By: Carl Sullivan
Editor’s note: A condensed version of this story appears in the April 8 print edition of E&P.
A little over a year ago, the St. Petersburg (Fla.) Times‘ Web Publisher Ron Dupont laughed out loud when a vendor suggested the newspaper put its display ads online. He’s not laughing today.
“It’s instantly profitable,” a repentant Dupont said. “It’s part of our financial future.” So much so that display ads now represent a separate line item in his Web budget.
What once seemed, well, ludicrous (at least to the digerati), now is making a lot of sense and more than a few cents for print publishers, including Gannett Co. Inc., the Tribune Co., and Belo. And in a sure sign of print-to-Web ads’ viability, there’s a fierce battle among the vendors vying to own this space.
The genesis of the print-to-Web ad phenomenon started in the classified pages, where some advertisers run quarter-page or half-page ads that include all their listings — some finding that they could cut costs by buying a display ad instead of lots of individual liner ads. The problem for many newspaper Web sites was that these display ads usually weren’t searchable. They needed technology that would break out those display listings so that they’d be included in text searches. If they didn’t do this, Tommy Teenager’s search for a Honda Civic would only pull up the liner ads, but not the Civic listings in auto dealers’ display ads.
Now papers are moving beyond classifieds to all kinds of retail display ads, inserts, and special sections — giving all an extra life online. Many publishers are starting with classifieds and special sections such as their wedding and shopping supplements, said Al Corey, president and CEO of Print2Web LLC of St. Petersburg, Fla. “Once a newspaper finds little advertiser resistance with their special sections, then they’ll start converting all of their display ads,” he predicted.
Pushing the trend along is the ease of explaining print-to-Web ads, said Paul Wolfe, vice president, newspaper sales, at AdExpedia Inc. in Chico, Calif. “You don’t have to spend hours training your print sales reps to sell online advertising,” he said. “They’re still just selling the print ad with the bonus of getting that ad online.” AdExpedia Inc. just signed a plum contract with San Jose, Calif.-based Knight Ridder, which will roll out the service to its newspapers this year.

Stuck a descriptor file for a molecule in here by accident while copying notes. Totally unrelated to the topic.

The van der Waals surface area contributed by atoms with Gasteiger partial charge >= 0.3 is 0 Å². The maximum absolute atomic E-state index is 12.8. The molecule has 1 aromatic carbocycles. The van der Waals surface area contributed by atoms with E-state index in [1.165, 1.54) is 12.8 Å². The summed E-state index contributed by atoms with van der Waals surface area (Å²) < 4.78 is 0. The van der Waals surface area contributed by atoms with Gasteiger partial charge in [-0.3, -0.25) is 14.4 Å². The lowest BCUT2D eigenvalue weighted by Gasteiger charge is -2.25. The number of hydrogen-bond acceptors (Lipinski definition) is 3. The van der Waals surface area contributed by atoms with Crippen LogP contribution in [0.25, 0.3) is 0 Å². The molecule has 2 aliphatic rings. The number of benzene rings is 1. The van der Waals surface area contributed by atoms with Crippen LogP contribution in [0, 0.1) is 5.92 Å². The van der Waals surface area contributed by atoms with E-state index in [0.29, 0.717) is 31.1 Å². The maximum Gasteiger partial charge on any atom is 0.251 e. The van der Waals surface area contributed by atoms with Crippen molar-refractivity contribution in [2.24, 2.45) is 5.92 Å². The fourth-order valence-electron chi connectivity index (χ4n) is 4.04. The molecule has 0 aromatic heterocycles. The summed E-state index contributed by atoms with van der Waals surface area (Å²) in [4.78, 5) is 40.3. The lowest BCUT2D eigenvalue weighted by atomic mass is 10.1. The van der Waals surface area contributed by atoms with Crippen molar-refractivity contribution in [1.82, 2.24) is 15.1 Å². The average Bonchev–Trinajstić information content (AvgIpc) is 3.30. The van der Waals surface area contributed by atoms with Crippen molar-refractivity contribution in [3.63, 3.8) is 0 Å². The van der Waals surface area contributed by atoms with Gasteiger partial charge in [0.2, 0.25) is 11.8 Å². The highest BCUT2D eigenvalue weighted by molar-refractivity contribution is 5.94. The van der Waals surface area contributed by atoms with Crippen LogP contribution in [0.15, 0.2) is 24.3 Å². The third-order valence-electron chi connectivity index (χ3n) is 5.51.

The large metros and big chains are leading the way, but smaller papers are getting in on the action too. On Jan. 1, The Sun Chronicle in Attleboro, Mass., put all of its display ads online using technology and hosting from TownNews.com of Moline, Ill. The 21,000-circ paper raised its rates 4%, with 1% credited to the online division. Production Supervisor/New Media Manager Michael Forgette expects to reap six figures in additional revenues from the project by year’s end.
And for not a lot of work either. In most cases, newspapers only have to send their display ads to a vendor who does all the work and, in most cases, hosts the service for them. Depending on the paper and vendor, the file transfer can be automatic; at some papers, the production department might have to resave the ads in a different format before shipping to the ad-conversion vendor. “We spend about an hour a day doing quality control, so the bulk of that revenue is pure profit,” said Lelani Bluner, director of multimedia product development for Irvine, Calif.-basedFreedom Communication Inc.’s Orange County division. Bluner’s group uses an internal system and two vendors: Harvest SwiftAds of Mason, Ohio, for ROP ads and Print2Web for special sections.
“It’s so easy to do,” confirmed Mike Coleman of The Arizona Republic‘s AZCentral.com, which is using yet another vendor, P2i of Bethlehem, Penn. The Republic is charging $100 per ad for the service.
Depending on the vendor, a number of sophisticated features can be offered to advertisers. San Francisco Chronicle Digital Media Vice President Bob Cauthorn refers to the process as “fluffing” the print ads.